Wednesday, November 2, 2016

Mass Wastage Case Studies

Find a natural disaster which has affected humans, preferably related to one of the types of mass wastage studied in class, and which is documented on the internet. This could be a landslide, avalanche, rockslide, mudflow, etc. Avoid tsunamis, earthquakes, volcanoes, seaside erosion, etc., unless they directly include an element of mass wastage (we deal with these elsewhere in the course).

Using the comment feature on this blog post, provide the following:
  1. Name/date of event
  2. Summarize or describe, briefly, the causes and patterns at play for this mass wastage event (origins, physical processes involved)
  3. Summarize or describe, briefly, the significance and impact of the mass wastage event (human cost, affect on cultural features like buildings or roads)
  4. What is your personal response to the source (opinions, reactions, analysis, conclusions)? What would be your plan for prevention or response if you were in charge of emergency services?
  5. Record the Web location (full url) of your source/s (a second source is one way to check for accuracy); do not use wikipedia as a final source (although it is a good start for orienting yourself to the event)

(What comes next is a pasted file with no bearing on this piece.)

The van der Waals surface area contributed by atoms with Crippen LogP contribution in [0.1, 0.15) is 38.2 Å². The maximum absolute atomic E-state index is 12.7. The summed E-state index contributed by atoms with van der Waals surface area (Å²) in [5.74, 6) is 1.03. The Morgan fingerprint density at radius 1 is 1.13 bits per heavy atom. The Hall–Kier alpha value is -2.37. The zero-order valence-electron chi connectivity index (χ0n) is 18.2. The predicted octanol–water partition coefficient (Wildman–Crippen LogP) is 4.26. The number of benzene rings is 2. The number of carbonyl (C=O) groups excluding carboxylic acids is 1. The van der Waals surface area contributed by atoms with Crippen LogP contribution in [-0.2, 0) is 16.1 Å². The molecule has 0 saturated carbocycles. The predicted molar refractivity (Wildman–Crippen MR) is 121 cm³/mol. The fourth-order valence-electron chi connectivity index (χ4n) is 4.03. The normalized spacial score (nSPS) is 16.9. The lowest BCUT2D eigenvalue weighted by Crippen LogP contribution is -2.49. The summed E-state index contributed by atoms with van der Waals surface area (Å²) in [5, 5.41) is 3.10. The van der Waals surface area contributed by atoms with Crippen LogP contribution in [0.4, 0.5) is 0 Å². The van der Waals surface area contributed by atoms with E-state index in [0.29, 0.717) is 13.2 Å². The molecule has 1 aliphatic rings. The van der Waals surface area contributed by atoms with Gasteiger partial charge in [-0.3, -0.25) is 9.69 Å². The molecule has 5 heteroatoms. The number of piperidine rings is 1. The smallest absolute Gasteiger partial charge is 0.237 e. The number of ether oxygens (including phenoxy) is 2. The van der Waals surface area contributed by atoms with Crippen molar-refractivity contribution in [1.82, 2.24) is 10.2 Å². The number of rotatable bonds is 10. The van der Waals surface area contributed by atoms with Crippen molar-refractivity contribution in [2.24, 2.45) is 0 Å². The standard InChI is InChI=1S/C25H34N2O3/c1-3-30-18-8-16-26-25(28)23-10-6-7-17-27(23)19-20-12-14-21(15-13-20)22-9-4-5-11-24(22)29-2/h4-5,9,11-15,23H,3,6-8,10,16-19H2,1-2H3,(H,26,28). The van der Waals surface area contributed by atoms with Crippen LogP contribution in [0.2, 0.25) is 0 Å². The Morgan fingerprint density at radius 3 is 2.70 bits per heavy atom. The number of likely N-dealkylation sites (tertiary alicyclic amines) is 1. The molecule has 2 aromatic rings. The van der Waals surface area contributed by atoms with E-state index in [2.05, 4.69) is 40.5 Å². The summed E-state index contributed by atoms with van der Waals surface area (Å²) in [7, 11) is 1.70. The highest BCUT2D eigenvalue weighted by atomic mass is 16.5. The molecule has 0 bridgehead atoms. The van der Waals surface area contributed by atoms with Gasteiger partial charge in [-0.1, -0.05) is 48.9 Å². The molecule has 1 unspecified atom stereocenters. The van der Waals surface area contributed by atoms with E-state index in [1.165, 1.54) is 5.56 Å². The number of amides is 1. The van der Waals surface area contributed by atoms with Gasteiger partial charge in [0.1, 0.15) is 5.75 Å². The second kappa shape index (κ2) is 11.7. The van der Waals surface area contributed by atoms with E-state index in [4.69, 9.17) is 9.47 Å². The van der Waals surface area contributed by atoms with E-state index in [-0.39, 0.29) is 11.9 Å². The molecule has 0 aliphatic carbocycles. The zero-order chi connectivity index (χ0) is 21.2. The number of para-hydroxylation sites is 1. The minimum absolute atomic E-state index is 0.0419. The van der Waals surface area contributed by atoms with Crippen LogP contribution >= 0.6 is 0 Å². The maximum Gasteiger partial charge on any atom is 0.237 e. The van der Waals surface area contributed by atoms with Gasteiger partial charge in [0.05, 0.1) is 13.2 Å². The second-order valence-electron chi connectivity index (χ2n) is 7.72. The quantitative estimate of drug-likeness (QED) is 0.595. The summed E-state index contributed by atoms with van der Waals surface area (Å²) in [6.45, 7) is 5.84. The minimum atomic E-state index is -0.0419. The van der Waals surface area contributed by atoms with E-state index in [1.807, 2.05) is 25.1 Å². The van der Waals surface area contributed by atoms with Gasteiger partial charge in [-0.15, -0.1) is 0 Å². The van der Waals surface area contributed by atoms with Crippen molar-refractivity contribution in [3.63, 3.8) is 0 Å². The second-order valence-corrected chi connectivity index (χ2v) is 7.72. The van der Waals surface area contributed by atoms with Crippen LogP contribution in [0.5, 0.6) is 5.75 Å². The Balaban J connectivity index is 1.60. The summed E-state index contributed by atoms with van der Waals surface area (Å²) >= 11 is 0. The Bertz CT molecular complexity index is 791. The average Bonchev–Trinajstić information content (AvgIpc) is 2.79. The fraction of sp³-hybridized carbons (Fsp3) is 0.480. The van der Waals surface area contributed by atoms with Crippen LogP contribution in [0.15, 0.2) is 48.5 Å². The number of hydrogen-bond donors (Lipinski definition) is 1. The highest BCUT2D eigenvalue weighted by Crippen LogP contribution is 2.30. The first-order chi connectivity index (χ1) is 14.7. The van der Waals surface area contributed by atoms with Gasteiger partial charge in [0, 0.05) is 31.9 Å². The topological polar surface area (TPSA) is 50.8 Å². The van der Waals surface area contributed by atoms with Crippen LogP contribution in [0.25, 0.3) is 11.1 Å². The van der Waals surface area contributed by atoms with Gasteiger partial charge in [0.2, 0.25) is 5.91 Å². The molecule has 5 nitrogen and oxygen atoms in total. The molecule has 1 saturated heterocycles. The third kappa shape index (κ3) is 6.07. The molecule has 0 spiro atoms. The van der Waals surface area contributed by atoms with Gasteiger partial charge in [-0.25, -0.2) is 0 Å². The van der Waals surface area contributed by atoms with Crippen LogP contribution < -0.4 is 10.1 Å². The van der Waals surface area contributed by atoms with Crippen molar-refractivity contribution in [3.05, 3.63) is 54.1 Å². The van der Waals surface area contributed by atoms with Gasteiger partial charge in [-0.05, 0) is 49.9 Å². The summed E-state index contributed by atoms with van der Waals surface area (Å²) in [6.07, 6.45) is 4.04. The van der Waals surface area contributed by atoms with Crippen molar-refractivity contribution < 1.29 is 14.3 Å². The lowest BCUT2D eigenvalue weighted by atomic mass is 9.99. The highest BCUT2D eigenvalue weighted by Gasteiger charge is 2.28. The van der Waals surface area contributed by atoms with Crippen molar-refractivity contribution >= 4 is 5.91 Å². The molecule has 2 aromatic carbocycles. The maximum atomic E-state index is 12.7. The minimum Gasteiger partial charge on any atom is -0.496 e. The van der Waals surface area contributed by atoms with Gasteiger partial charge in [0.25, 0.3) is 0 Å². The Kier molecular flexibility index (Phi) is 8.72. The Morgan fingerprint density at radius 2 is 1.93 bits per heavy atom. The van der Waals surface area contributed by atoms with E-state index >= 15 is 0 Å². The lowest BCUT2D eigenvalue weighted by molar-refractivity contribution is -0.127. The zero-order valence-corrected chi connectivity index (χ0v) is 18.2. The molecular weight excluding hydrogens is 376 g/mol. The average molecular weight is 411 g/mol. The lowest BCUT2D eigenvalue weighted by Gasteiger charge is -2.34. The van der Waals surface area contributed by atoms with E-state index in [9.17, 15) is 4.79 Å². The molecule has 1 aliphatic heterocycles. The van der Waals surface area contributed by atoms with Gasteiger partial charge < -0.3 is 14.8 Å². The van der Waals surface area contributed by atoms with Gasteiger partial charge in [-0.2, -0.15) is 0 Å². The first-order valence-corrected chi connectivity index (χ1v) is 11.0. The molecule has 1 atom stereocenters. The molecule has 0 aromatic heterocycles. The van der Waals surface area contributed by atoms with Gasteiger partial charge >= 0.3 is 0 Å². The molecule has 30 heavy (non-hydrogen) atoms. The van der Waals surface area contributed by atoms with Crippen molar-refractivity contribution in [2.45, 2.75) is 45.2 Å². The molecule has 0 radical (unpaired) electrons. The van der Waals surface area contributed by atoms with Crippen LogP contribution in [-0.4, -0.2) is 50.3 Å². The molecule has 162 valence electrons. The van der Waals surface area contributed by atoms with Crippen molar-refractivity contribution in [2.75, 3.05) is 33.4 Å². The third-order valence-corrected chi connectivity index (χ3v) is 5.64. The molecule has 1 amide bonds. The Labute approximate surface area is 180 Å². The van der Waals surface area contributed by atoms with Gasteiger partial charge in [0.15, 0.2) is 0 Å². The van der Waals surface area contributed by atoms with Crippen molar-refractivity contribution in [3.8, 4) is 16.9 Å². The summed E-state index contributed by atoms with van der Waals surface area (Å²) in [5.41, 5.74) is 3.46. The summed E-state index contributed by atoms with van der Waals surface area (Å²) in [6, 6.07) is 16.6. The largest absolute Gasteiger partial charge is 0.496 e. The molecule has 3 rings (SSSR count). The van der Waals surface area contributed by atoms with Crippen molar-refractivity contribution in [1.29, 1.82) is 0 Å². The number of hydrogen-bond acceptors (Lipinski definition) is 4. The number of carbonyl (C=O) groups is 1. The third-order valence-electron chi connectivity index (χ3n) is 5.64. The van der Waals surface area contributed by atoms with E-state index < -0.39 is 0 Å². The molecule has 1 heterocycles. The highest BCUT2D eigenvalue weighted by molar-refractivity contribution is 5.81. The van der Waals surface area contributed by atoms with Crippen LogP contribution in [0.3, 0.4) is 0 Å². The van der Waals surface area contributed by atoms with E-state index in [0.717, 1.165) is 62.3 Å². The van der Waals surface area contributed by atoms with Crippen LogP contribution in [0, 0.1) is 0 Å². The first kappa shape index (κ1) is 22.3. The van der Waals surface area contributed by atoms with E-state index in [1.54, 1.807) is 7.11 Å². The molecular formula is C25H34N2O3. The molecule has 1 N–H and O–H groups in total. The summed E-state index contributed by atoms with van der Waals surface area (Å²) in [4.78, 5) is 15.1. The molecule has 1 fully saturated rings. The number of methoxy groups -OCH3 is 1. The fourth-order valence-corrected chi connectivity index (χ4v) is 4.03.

11 comments:

  1. 1. Frank Slide, Alberta at the base of Turtle Mountain in 1901
    2. Base of the mountain is made of coal and rock fragments, and over a long time water began seeping in to cracks causing it to become unstable. Falling on a nearby town of Frank which was bustling due to a opening of a coal mine.
    3. The entrance to a coal mine was blocked thankfully 17 miners were able to escape, 7 houses where buried, outbuildings were destroyed, and tents where wiped out, towns cemetery and power plant where destroyed. 76 people were killed, only 12 bodies were found.
    4. I think they should have realized that there was a chance that there would be mass wastage and that it could have harmed people and property; and then they could have maybe had a plan it happened or prevented it altogether. One way would be making the wastage happen using explosions when no one’s life is in danger.
    5. http://courtenaygeo12.blogspot.ca/2010/03/famous-mass-wasting-events.html

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    Replies
    1. Morgan Hamilton did this